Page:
Pastiera Napoletana is an Italian pie, traditionally baked on Maundy Friday and consumed on Easter Sunday. Its origins trace back to Roman times, when eggs, ricotta cheese and wheat would be mixed together to celebrate the coming of Spring.
The cake, as we know it today, was supposedly rediscovered in the XVII Century by the nuns of San Gregorio Armeno, a convent in the city of Naples, that made it famous by adding orange blossom water, candied fruits and spices to the original version.
Here’s the recipe for Authentic Pastiera Napoletana!
For the Dough:
250 gr (8.8 oz) all-purpose flour;
50 gr (1.76 oz) of sugar;
100 gr (3.5 oz) of lard or, alternatively, 125 gr (4.4 oz) of butter;
the zest of 1 lemon;
1 Tbsp of cold water, if need be.
For the Filling:
500 gr (17.6 oz) of sheep’s milk ricotta;
500 gr (17.6 oz) of grano cotto (cooked wheat grains) or 200 gr (approximately 7 oz) of hulled wheat grains to be cooked;
350 gr (12.3 oz) of sugar;
100 gr (3.5 oz) of candied fruits (orange and cedar);
1 vanilla pod or 1 tsp of ground cinnamon;
drops of orange blossom water or millefiori essence (to taste) .
Preparing the Dough
Mound the flour on the kneading board, make a well in the centre. Add the ingredients and incorporate them with your hands. Be gentle in handling the dough and knead as little as possible. If the dough is very dry, add some cold water to the mix.
Form a ball and let it rest in the fridge for at least 2 hours and, ideally, for up to 24 hours.
The Pastiera Filling
1. Prepare the wheat. If you happen to have an Italian store nearby, you may even find a jar of grano cotto, already cooked wheat grains made especially for Pastiera.
Here’s a quick guide to instead do it from scratch:
– Place 200 gr (7 oz) of hulled wheat grains in 600 ml (20.3 fl oz) of cold water
– Change the water every 12 hours, for 3 days
– On the third day, transfer the wheat with at least 600 ml (20.3 fl oz) of water in a pot and boil for 1 hour
-Leave it to cool off in the same pot. When it’s finally cool, it’s ready to use!
2. Separate the egg yolks from the whites and place them in two rather big bowls.
Mix the egg yolks with half of the sugar, until they create a light yellow cream.
3. In another bowl, mix ricotta with the remaining sugar, until it becomes a paste.
Once you’ve obtained a smooth consistency, take a sieve and pass the ricotta paste through the sieve, pressing with a spoon.
4. Add the cooked wheat, the seeds of 1 vanilla pod (or a teaspoon of ground cinnamon)
and the candied fruits into the bowl with ricotta paste. Depending on the strength of your orange blossom water or millefiori essence, add a couple of drops or more to the mixture. Blend all the ingredients together and taste your filling for the cake.
You should distinguish the flavour of the orange blossom water in the mouth.
If you can’t detect it, add some more, until it’s pleasantly there.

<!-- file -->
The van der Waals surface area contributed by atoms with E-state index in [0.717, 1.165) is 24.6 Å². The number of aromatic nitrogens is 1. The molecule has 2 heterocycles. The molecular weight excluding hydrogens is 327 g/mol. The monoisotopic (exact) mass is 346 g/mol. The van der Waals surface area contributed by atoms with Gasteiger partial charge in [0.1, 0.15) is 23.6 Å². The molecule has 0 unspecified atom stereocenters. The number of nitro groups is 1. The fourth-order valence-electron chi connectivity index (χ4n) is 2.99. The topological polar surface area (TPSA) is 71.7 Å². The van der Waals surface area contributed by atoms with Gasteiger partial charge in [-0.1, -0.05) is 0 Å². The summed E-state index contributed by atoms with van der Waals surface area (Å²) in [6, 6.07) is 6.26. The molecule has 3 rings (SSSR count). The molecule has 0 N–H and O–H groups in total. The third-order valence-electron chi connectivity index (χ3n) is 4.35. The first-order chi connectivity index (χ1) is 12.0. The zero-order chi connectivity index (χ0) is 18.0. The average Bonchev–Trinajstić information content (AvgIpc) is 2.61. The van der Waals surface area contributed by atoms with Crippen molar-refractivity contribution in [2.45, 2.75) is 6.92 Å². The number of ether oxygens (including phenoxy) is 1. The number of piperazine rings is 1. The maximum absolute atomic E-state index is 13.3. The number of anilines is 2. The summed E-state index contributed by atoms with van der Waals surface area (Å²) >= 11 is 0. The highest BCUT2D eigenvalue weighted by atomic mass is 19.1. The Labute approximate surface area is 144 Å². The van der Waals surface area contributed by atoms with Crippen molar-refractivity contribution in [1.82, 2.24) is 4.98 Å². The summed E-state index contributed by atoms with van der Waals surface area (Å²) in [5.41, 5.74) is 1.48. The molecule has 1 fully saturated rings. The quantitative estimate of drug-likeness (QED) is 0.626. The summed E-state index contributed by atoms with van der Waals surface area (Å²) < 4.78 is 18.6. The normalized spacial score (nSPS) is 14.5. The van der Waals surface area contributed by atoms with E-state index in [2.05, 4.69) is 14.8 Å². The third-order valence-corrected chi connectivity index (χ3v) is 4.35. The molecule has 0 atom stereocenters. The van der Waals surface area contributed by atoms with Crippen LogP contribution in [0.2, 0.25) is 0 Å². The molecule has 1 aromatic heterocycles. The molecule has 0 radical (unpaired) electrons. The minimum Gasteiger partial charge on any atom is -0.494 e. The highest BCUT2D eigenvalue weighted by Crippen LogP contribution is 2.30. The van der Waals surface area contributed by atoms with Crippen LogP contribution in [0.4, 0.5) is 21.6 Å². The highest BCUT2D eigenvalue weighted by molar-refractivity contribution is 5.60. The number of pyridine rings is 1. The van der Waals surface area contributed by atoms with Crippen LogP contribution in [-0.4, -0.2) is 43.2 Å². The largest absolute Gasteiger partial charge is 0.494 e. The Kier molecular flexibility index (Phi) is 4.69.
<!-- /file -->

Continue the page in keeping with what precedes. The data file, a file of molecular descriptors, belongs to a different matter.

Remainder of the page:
5. Whip the egg whites until ‘soft peaks’. Add them carefully to the rest.
Assembling the Pastiera
1. Roll out the pastry dough into a big 5mm (0.2 inches) thick circle.
The dough has to cover the bottom of a 26 cm (10.2 inches) round baking tin, plus 5 cm (2 inches) of the rind. Unroll the dough onto the baking tin, previously greased with butter and well floured, then cut off the additional dough and put aside.
You’ll need it to create the stripes to cover the top of your cake.
Take a fork and prick the dough, both on the bottom and on the rim.
2. Place the filling inside the baking tin. Don’t fill in until the very top but leave a security distance, as the filling will grow slightly in the oven.
3. Collect all the edges of your additional dough, form a ball, spread it with the rolling pin and cut a few 2 cm (0.8 inch) long stripes of it to cover the top of the cake, like in the dedicated picture below. Attach them loosely on the sides, otherwise the pastry stripes will break when baking.
4. Place the cake in a 200°C (390°F) pre-heated oven for 1 hour.
Your Pastiera will inflate considerably as it bakes, but it will naturally deflate when it cools down…so do not panic!
5. Take out the Pastiera and leave to rest for at least 24 hours before serving.
The filling will otherwise be too liquid and you’ll end up with a muddy yellow paste on your plate! Store the Pastiera in the fridge, well wrapped with cling film, until serving time. As an optional decoration, you may sprinkle the top of the pastry with a little bit of powdered sugar, right before serving.
According to the venerable Neapolitan tradition, the authentic Pastiera Napoletana is prepared on Holy Thursday, or on Maundy Friday, and eaten only for Easter Sunday lunch.
Two or three days of resting would allow the filling to thicken, the flavours to marry and the aromas to increase in complexity. This waiting time does not do any harm to your Pastiera, provided you keep the tart in a cool environment and, preferably, in the refrigerator, where it can be chilled for up to one week.
The last slice of Pastiera tastes infinitely better than the first one…just try and see!